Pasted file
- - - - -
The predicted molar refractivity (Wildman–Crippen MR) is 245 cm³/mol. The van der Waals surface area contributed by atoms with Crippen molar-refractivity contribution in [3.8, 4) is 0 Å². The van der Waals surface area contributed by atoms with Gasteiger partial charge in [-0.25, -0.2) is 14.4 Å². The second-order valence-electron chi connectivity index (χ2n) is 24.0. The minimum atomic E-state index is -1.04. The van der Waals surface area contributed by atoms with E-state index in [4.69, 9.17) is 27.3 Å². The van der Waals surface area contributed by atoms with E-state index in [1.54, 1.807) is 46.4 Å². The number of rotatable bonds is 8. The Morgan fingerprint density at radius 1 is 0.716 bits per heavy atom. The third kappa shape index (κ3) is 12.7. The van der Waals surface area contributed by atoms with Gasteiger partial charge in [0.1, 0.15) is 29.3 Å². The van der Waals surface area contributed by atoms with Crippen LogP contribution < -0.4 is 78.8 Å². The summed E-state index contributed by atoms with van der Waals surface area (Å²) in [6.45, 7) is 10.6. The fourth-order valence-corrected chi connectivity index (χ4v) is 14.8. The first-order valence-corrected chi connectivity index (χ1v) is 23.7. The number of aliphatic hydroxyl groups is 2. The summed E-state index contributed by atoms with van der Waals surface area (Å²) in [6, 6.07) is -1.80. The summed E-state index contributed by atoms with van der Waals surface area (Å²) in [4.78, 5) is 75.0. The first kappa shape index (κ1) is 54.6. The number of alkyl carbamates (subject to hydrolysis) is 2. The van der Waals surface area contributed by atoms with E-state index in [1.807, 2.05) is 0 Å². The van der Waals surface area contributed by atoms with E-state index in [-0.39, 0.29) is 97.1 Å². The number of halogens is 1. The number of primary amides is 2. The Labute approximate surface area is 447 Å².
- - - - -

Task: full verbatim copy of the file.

The predicted molar refractivity (Wildman–Crippen MR) is 245 cm³/mol. The van der Waals surface area contributed by atoms with Crippen molar-refractivity contribution in [3.8, 4) is 0 Å². The van der Waals surface area contributed by atoms with Gasteiger partial charge in [-0.25, -0.2) is 14.4 Å². The second-order valence-electron chi connectivity index (χ2n) is 24.0. The minimum atomic E-state index is -1.04. The van der Waals surface area contributed by atoms with E-state index in [4.69, 9.17) is 27.3 Å². The van der Waals surface area contributed by atoms with E-state index in [1.54, 1.807) is 46.4 Å². The number of rotatable bonds is 8. The Morgan fingerprint density at radius 1 is 0.716 bits per heavy atom. The third kappa shape index (κ3) is 12.7. The van der Waals surface area contributed by atoms with Gasteiger partial charge in [0.1, 0.15) is 29.3 Å². The van der Waals surface area contributed by atoms with Crippen LogP contribution < -0.4 is 78.8 Å². The summed E-state index contributed by atoms with van der Waals surface area (Å²) in [6.45, 7) is 10.6. The fourth-order valence-corrected chi connectivity index (χ4v) is 14.8. The first-order valence-corrected chi connectivity index (χ1v) is 23.7. The number of aliphatic hydroxyl groups is 2. The summed E-state index contributed by atoms with van der Waals surface area (Å²) in [6, 6.07) is -1.80. The summed E-state index contributed by atoms with van der Waals surface area (Å²) in [4.78, 5) is 75.0. The first kappa shape index (κ1) is 54.6. The number of alkyl carbamates (subject to hydrolysis) is 2. The van der Waals surface area contributed by atoms with E-state index in [1.807, 2.05) is 0 Å². The van der Waals surface area contributed by atoms with E-state index in [-0.39, 0.29) is 97.1 Å². The number of halogens is 1. The number of primary amides is 2. The Labute approximate surface area is 447 Å².